I know, I know, I’m indulging myself, but at least I’m having a hell of good time about it. So let’s quickly hammer a final few nails into Fedecbboj’s coffin.
Why was Mario Draghi sent packing with a joke majority? When Draghi, as his last official act at the ECB reduced rates from –0.4% to –0.5%, the move was hugely controversial, no doubt because all central bankers are secret readers of this blog. But Draghi claimed that his move was backed by “a clear majority” of the governing council of the ECB. What he neglected to say was that he was opposed by the Germans, Dutch and French and supported by the likes of Malta, Cyprus, Latvia, Lithuania and Luxembourg. Those last five represent 2% of the EU population and 1% of its GDP. Without them, no majority. A modest suggestion: Mario should have stayed with the family plumbing business, Super Mario Brothers, along with his smarter brother, Luigi.
Believe it or not, things could get worse at Fedecbboj. Draghi’s replacement at the ECB is Christine Lagarde, former head of the IMF. This is the very Lagarde who a) knows virtually nothing about monetary policy (she should fit right in), and who b) engineered the largest bailout in IMF history — of Argentina, which had already been bailed out 21 times — in 2018, only to see the bailout blow up in her face a mere one year later. With judgment like that, we can confidently predict that Lagarde will be welcomed with open arms by Fedecbboj.
Let’s ask ourselves why Fedecbboj is so terrified of recessions. Back in the 1980s, Paul Volker became a folk hero by killing stagflation. He accomplished this feat by engineering not one but two recessions. Immediately, Fedecbboj decided that they could all be heroes. Why should Volker be considered the only successful central banker in the history of the world? And so what Fedecbboj decided to do was to eliminate economic recessions. Yes, they made this decision immediately after Volker had just shown how crucial recessions were to a properly functioning economy.
In the 35 years following the end of World War II, before Fedecbboj’s head swelled to the size of the U.S. deficit, the U.S. experienced nine recessions — roughly one every four years. During that period, the U.S. economy grew to be the dominant economy in the history of the world.
During the next 35 years, thanks to the efforts of the boys and girls at Fedecbboj, the U.S. experienced only three recessions. During that period, we also experienced the Tech Bust and the Global Financial Crisis.
Obviously, Fedecbboj failed to consider what the consequences of few-to-no recessions might be. Fortunately for them, Your Humble Blogger stands ready to correct the record.
What happens when you don’t get the occasional recession is that you don’t get the occasional booming economy. Between 1991 and 2001, the U.S. never experienced a recession. At first, it seemed terrific. It was the time of the Great Moderation, characterized by low inflation, rapid economic growth and no recessions.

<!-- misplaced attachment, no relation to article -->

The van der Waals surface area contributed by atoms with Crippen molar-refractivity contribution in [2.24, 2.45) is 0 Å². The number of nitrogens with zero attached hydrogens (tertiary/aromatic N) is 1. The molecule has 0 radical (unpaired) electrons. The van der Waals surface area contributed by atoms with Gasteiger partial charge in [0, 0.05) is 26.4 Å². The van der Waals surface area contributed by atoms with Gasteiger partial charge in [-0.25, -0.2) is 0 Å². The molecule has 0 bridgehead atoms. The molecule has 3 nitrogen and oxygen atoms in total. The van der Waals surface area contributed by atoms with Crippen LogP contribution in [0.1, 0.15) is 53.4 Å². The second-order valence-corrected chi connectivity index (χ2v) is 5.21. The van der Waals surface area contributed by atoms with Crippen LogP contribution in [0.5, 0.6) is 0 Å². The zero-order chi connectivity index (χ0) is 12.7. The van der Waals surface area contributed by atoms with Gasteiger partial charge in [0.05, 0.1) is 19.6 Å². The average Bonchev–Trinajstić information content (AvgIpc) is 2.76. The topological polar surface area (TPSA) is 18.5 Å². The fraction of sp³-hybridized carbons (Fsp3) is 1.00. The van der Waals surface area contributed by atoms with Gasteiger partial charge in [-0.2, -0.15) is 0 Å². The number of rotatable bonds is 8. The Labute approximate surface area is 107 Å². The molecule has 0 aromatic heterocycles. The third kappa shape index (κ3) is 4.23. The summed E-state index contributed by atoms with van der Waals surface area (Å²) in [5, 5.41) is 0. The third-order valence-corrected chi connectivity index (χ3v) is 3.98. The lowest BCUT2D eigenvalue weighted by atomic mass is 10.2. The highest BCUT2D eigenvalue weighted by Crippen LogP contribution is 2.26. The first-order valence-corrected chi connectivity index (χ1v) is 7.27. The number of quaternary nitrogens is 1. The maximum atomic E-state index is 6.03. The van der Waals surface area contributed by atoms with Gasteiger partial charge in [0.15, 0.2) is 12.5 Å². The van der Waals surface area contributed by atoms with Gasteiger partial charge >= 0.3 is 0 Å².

Except that all that growth was going to a small elite at the top of the economic pyramid while working people’s incomes stagnated and remain stagnated to this day, and the period ended with the spectacular Tech Bust, when many investors lost 80% or more of their capital.
Then it got worse. Undeterred by the unhappy outcome of the Great Moderation — in fact, blithely oblivious to it — Fedecbboj kept rates too-low-for-too-long yet again and managed to lead the world into the Global Financial Crisis.
Since that time, Fedecbboj has continued to strive to avoid recessions — the current economic expansion, pallid though it be, is the longest in American history, having powered past the ’91-’01 period. Yet Fedecbboj has continued to keep interest rates way-too-low-for-way-too-long, apparently determined to lead the world into the next Global Depression.
I’m sorry to be the bearer of bad news, but we need recessions. Long economic expansions without intervening recessions sound good on the surface, but in fact they merely set the stage for ever-weaker economic performance down the road. This is because poorly managed, weak companies and feeble business models can survive and even prosper during expansionary times.
But these companies make economies much less competitive. They use up capital that could be better deployed elsewhere, treat their employees and communities poorly, and generally take up space. Periodic recessions eliminate these weak players and dramatically improve subsequent economic performance.
A free market economy without occasional recessions gradually creates more and more zombie companies and more and more zombie business models. Eventually, it creates a zombie country.
And, finally, a quick 10-year look-back at Fedecbboj’s accomplishments. First, Fedecbboj deployed the policies that caused the Tech Bust and the Global Financial Crisis — too-low-for-too-long interest rates. Then they bailed out the Wall Street fat cats who’d made millions putting the economy at risk. Then they destroyed ordinary working people’s savings by — hello — keeping interest rates way-too-low-for-way-too-long. Then they drove economic inequality through the roof (by propelling risk asset prices), fueling global populism. Then they so mismanaged the economy that robust economic growth can never happen again short of another Global Financial Crisis. Really, in a way, you have to admire it.